Analyze and evaluate the disagreement between Martin Luther King (“Letter From a Birmingham Jail”) and Lewis Van Dusen (“Civil Disobedience: Destroyer of Democracy”) over the ethics of civil disobedience. What does each argument, in essence, say? What fundamental disagreements account for their differences of opinion? Who makes the better argument? With whom do you agree? (taken from BrianTomasik.com)
The above is a normal writing prompt found in many classrooms and law schools across the country. There may have been a similar prompt in my 7th grade English class as both of these essays were included in one of my books as a point/counter point critical thinking exercise. But comparison of these two specific essays weren’t on our class syllabus. While I don’t know the exact reason why the teacher chose to exclude them, it may have been because Lewis Van Dusen was my grandfather.
I might have gone my whole life not knowing about this Destroyer of Democracy essay, but having it stacked up in the index against the famed “Letter from a Birmingham Jail” made it not easily forgotten. Despite the fact that it was not assigned reading at the time, I of course read it on my own. I disagreed with it then. And I disagree with it now. I believe wholeheartedly that peaceful civil disobedience is a critical ingredient of democracy and our country’s social and moral evolution.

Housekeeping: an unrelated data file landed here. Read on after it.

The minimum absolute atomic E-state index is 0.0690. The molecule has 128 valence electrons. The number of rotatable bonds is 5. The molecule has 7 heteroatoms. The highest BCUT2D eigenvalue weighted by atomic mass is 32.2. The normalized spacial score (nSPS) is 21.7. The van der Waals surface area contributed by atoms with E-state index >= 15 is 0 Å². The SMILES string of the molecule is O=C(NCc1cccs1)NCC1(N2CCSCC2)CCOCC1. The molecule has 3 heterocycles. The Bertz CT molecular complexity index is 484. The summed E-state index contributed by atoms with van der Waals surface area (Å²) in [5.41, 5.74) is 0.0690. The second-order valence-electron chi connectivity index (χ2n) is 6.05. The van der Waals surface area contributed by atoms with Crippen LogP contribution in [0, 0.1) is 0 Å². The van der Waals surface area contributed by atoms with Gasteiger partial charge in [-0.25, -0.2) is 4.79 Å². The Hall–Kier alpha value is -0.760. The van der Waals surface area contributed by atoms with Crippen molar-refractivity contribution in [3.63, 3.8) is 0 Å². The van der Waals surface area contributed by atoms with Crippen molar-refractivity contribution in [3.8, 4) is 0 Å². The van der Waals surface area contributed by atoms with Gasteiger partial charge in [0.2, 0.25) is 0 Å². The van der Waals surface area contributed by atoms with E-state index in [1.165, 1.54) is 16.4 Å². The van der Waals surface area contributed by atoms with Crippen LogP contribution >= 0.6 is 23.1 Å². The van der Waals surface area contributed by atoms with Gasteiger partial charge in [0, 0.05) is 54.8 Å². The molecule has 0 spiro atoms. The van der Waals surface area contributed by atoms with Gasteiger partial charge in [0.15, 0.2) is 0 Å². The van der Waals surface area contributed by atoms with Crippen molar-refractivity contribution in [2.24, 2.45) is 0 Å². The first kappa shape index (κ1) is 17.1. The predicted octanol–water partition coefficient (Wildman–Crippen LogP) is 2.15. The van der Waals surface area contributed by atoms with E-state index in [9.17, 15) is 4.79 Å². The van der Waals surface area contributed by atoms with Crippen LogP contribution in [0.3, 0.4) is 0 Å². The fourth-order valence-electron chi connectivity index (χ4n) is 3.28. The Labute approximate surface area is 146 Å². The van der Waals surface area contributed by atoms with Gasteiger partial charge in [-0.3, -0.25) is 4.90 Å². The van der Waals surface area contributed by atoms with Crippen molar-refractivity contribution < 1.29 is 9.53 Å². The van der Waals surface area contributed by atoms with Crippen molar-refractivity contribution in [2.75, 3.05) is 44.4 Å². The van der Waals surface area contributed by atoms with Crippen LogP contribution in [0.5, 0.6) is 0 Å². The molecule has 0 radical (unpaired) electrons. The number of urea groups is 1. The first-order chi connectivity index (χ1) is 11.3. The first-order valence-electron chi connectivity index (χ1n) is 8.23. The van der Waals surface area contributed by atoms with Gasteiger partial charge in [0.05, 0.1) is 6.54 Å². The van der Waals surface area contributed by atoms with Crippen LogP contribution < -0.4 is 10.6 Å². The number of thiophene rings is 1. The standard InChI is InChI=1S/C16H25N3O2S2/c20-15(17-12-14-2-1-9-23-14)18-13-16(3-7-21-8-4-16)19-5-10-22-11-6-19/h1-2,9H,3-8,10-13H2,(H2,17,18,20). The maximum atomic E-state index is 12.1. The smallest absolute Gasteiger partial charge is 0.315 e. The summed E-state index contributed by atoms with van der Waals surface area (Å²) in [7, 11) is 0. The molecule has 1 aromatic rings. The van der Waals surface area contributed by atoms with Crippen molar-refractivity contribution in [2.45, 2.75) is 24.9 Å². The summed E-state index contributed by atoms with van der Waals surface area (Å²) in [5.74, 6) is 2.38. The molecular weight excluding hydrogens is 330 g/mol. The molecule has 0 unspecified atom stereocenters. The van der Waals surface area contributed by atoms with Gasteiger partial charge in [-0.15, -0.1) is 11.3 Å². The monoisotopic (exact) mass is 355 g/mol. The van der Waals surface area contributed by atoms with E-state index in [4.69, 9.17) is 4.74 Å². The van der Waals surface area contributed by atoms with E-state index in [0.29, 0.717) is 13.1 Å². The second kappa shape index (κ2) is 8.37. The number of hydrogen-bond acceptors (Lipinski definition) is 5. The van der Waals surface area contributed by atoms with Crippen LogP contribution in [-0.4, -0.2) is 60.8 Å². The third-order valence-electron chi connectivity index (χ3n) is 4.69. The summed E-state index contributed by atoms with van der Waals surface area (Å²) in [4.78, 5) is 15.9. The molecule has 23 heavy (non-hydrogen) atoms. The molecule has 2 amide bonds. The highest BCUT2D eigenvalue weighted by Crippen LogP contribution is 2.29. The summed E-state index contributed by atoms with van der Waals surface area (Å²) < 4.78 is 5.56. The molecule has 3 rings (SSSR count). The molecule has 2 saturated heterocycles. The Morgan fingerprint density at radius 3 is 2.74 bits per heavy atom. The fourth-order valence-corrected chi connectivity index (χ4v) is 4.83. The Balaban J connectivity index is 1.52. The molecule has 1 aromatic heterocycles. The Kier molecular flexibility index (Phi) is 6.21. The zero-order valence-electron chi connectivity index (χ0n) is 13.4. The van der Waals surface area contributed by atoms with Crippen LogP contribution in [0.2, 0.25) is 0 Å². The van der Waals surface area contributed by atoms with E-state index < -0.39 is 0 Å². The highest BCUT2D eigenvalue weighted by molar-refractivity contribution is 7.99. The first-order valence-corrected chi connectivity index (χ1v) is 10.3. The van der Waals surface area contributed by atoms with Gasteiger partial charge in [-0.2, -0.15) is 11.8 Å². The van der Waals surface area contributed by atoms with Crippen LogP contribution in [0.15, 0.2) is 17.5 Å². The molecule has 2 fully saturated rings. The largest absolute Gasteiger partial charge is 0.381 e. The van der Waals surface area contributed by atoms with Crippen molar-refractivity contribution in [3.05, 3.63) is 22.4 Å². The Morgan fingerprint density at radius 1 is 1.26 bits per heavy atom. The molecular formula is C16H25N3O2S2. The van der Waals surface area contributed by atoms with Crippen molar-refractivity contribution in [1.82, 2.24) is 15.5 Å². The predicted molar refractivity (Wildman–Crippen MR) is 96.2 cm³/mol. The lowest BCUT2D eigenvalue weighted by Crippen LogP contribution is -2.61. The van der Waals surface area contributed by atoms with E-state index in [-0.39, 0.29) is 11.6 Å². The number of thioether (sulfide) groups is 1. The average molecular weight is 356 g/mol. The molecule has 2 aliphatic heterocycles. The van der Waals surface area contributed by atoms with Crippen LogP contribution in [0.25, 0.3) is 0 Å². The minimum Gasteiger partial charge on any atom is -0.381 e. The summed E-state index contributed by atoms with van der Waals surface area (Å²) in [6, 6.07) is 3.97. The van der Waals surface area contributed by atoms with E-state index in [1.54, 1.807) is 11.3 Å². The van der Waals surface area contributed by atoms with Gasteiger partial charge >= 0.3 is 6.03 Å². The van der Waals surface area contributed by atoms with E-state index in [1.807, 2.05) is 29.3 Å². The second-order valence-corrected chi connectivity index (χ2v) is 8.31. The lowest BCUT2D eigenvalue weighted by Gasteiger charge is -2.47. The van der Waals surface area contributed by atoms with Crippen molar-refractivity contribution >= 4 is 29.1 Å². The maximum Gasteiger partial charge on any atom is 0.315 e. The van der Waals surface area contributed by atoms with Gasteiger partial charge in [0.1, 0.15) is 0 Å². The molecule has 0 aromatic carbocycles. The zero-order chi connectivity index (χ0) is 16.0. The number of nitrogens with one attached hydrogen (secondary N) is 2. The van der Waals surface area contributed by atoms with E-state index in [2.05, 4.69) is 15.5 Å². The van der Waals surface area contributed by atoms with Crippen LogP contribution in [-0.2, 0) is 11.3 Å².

Before I highlight specific parts of the argument, I eagerly admit to not having any legal training. I understand that the terms legal and ethical are not synonyms. And I understand that legal logic doesn’t often result in what is just. I’m not parsing this argument as a lawyer. I’m reflecting as a socially minded, educated white woman in the 21st century, a citizen of democracy, and also as a granddaughter.Read More